I was trying to print parts for a small CD-ROM drive based plotter based on this thing https://www.thingiverse.com/thing:3521286

But as tolerances are very small and need to match the existing parts, I realized that my printed parts are actually a little bigger, I made a test with a part like this:

   _                          _
 /   \                      /   \
 \  .------------------------. ___
    | [O]________________[O] |  ^
    | |                    | |  |
    | |                    | |  |
    | |                    | |  |
    | |  |<--- 62mm ---->| | |  |
    | |                    | | 70mm
    | |                    | |  |
    | |                    | |  |
    | |                    | |  |
    | |                    | |  |
   _| [O]________________[O] | _v_
 /  '------------------------'  \
 \ _ /                      \ _ /

Side View:

      [X]                [X]

A squared and mouse-eared frame with two protruding 4mm cubes on each corner with inner distances of 62mm and outer of 70mm between each adjacent cubes.

I discovered that, after measuring many times and averaging distances, my model printed 0.227..% larger.

I've heard of shrinkage factor for ABS or Nylon, and people compensate scaling their models while slicing.

But what about PLA?

Im using:

  • Anet A8
  • Stock marlin firmware (not the Anet one)
  • Flashforge natural PLA 1.75mm
  • 0.4mm Nozzle
  • 0.2mm layer height
  • 0.4mm line width
  • 210ºC extrusion temp
  • 60ºC Bed temp
  • 40mm/s print speed
  • Fusion 360, Cura 2.7 or 4.3 and Octoprint.

The printed model is pretty flat, has no curvatures or artifacts either.

Would this be an error of constants on my printer a known artifact from PLA?

  • $\begingroup$ What's your line width? $\endgroup$
    – Trish
    Oct 17, 2019 at 8:34
  • $\begingroup$ The Z direction is usually very close. X and Y isn't a ratio of the total size, but the increase is a factor of how much the extruder mashes down the outer shell. $\endgroup$
    – Perry Webb
    Oct 17, 2019 at 8:58
  • $\begingroup$ If it's repeatable, then just adjust the scale factor by the opposite amount before slicing the model. $\endgroup$ Oct 17, 2019 at 15:42
  • 1
    $\begingroup$ You mention "averaging". Please provide measured values for inner and outer dimensions. Also, you should measure after removing the two bottom layers, which can be squeezed to the bed and appear larger. $\endgroup$
    – FarO
    Oct 17, 2019 at 17:19
  • 2
    $\begingroup$ @rccursach I ask the two values separately because if the inner dimension is smaller than expected, and the outer one is larger, the two with an average of 0.whatever% you have a certain issue, but if both inner and outer dimensions are larger than expected, you have another issue. $\endgroup$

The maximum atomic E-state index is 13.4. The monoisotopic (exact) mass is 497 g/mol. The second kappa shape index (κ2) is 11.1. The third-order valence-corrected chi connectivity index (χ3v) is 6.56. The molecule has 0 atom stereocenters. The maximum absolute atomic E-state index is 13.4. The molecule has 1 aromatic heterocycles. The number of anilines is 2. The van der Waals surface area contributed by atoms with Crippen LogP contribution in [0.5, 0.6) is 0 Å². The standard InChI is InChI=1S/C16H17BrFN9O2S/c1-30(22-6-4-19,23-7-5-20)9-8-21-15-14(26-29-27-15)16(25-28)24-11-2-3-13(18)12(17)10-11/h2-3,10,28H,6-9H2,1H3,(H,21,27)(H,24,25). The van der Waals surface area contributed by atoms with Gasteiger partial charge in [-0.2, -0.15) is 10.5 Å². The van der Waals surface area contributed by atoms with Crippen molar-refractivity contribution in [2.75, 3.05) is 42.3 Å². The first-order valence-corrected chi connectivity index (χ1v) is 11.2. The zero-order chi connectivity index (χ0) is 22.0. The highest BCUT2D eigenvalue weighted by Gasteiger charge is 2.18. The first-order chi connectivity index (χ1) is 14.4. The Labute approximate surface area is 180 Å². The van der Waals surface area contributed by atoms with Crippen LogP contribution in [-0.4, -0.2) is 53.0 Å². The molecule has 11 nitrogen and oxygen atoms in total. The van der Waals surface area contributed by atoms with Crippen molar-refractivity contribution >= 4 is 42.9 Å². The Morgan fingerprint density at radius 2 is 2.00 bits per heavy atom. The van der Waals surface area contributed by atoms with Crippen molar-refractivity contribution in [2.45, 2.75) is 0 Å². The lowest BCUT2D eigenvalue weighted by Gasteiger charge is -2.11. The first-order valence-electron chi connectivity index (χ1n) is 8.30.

– FarO
    Oct 18, 2019 at 7:35

3 Answers 3


You are not taking into account die swell.

When printing with a 3D printer hot plastic is forced through a nozzle, which leads to the expansion of the material. The result is, that with 0.4 mm nozzle and 0.4 mm intended line width, the material will actually deposit some fraction of a millimeter wider. In your test case, that is 0.22%. If you'd print a double-sized test piece, I expect 0.11%, and in case of a half-sized 0.44% - in other words, it is a static offset.

Because of this, it is usually better to demand wider lines than the nozzle is, forcing the die swell effect to become negligible in the wider line. I managed this with about 110% of the nozzle width on my machines.

Further Reading: Why is it conventional to set line width > nozzle diameter?

  • $\begingroup$ Awesome! No I didn't think about die swell, I'll make the experiment to scale the model down a few times and verify. Then play with the line width and come back with results. $\endgroup$
    – rccursach
    Oct 18, 2019 at 19:53

There are several ways to try and adjust for this effect of squashing the material, which is ultimately about having enough space for the material you lay down.

As mentioned: You can try to pre-scale models (not very effective as a general solution because it is a function of the model and how many adjacent layers your material is forcing)

You can up the line width.

If your software allows, you can input a slightly larger filament diameter to lay a bit less material. (Wanted to stress this one as it's been pretty useful for me)

If you are intentionally undershooting the volume by some percentage via the filament diameter, it may help to play with the layer height to control the end result of the line's cross section.

I've had good results with a combination of the latter three (basically comes down to calibrating the printer to get settings for your desired material spool, and level of detail -> sizes of line and layer for the print)


Cura has a fixed offset called "horizontal expansion", which can be set negatively. This way you can hardcode a -0.1mm offset for example. It worked for me where holes got too small and pegs got too thick.

  • $\begingroup$ Simplify3D has this as well, but I tend to find it troublesome because it will actually adjust your model and not just change the print settings. It's best to get your extrusion width calibrated instead. $\endgroup$
    – Logarr
    Oct 23, 2019 at 21:53

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